Whipping the Cefiro into shape
AS THE lull takes hold after a record-breaking number of launches in the past 18 months, a number of normally staid Japanese manufacturers are displaying a sudden fetish for leather and kitting out their cars accordingly in an effort to inject some spiceinto the market.
Acura is pushing television promotion of its new leather edition Vigor, while Nissan is busy parading its '93 Cefiro, clad for this season in leather. Underneath, little has changed in the middle-aged Cefiro which still offers meaty promise.
To look at however, the Nissan Cefiro is not a particularly inspiring number and does little to ignite a burning desire to get behind the wheel and behave like a Formula One maniac.
As with its Skyline stablemate though, where the car's stylists have aesthetically fallen flat on their faces, the powerplant boys have come up trumps with a 2.0 litre engine that is well ahead of the pack.
The RB20DE six-cylinder in-line DOHC workhorse throws out 152PS of output at 6,000 rpm and 182 nm of torque at 5,200 rpm. This is only half the story. Coupled to the straight-six is an unusual automatic transmission, offering five forward gears, rather than the more standard four-speed set-up.
In addition to an overdrive, the transmission's rpm settings can be switched to automatic for a more economic change-up, a higher ratio for a snappier take-off or kept in hold for total manual control.
The net result is a large four-door sedan with a performance that will leave many so-called sports coupes in the dust.
With torque peaking well up the rpm range, the car's engine has the feel of being able to draw on endless reserves of power.
The other notable feature of the Cefiro is its rather aeronautical sounding Supersonic Suspension System or Duet-SS.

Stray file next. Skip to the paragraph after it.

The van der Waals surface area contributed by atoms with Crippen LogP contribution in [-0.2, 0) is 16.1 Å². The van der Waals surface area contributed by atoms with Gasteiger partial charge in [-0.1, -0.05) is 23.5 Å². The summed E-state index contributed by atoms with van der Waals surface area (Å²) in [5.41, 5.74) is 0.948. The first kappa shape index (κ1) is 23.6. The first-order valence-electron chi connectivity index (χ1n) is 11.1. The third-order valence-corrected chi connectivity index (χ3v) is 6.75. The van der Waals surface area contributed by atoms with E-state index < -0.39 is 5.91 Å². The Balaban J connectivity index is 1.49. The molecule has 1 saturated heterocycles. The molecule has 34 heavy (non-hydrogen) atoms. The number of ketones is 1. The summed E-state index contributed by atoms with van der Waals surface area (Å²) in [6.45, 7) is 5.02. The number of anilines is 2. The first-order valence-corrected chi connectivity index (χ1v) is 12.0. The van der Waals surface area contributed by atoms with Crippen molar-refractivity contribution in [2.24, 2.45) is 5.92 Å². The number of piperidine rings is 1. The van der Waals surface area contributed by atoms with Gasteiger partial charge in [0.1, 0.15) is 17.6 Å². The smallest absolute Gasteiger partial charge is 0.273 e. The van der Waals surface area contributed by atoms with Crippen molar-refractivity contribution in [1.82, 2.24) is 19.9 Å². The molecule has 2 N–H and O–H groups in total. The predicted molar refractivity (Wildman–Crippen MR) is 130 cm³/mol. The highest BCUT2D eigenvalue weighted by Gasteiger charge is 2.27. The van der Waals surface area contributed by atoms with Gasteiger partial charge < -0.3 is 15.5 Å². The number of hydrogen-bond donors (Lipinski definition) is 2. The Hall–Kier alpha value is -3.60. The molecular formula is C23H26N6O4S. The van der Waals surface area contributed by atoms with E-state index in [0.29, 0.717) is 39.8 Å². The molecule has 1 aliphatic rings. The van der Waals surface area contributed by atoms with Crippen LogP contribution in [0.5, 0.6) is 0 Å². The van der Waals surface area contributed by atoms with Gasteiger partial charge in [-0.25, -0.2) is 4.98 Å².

Rather than sending the car crashing through the sound barrier, the system works to adjust the car's front strut and rear multi-link configured suspension to match the underlying road surface.
Measuring the clearance between the car and road with ultrasonic waves, the system also regulates the degree of assistance to the power steering.
The resulting regulation of ride is subtle, varying the feel between slightly sporty and very slightly sporty.
Aside from the inclusion of door-to-door leather, the other major change made to the '93 Cefiro is the fitting of a power-adjusted driver's seat.
The seat can be moved 10.8 centimetres forward and 12 cm backward from the normal position, while the leading and trailing edges of the cushion can be independently raised or lowered three cm.
There is, however, no pre-set memory and the front passenger seat remains manually adjusted, as is the tilt of the steering column.
OVERHEAD, the '93 Cefiro features a powered two-action tilt/slide sunroof, with a protecting tinted shade against excessively strong sunlight.
Instrumentation and controls are as standard for a Japanese saloon. A United States-style parking brake is used - foot activated and hand released.
One feature worth mentioning, given Hongkong's prolific number of road tunnels, is a light system which will automatically switch on the car's projector lights with a drop in natural light.
On the active and passive safety front, the Cefiro is fitted with anti-lock brakes, side impact beams in the doors, a high mounted stop lamp, rear wiper and height adjustable front seat belts.
The rear seats are configured with two three-point safety belts and a twin-point centre seat belt.
The net price of the Cefiro is an attractive $238,000, remembering this car packs a six-cylinder 2.0 litre engine.
However, there is a lengthy list of extras, including leather upholstery, air-conditioning, ABS and rust proofing for which you need to add a hefty $38,220.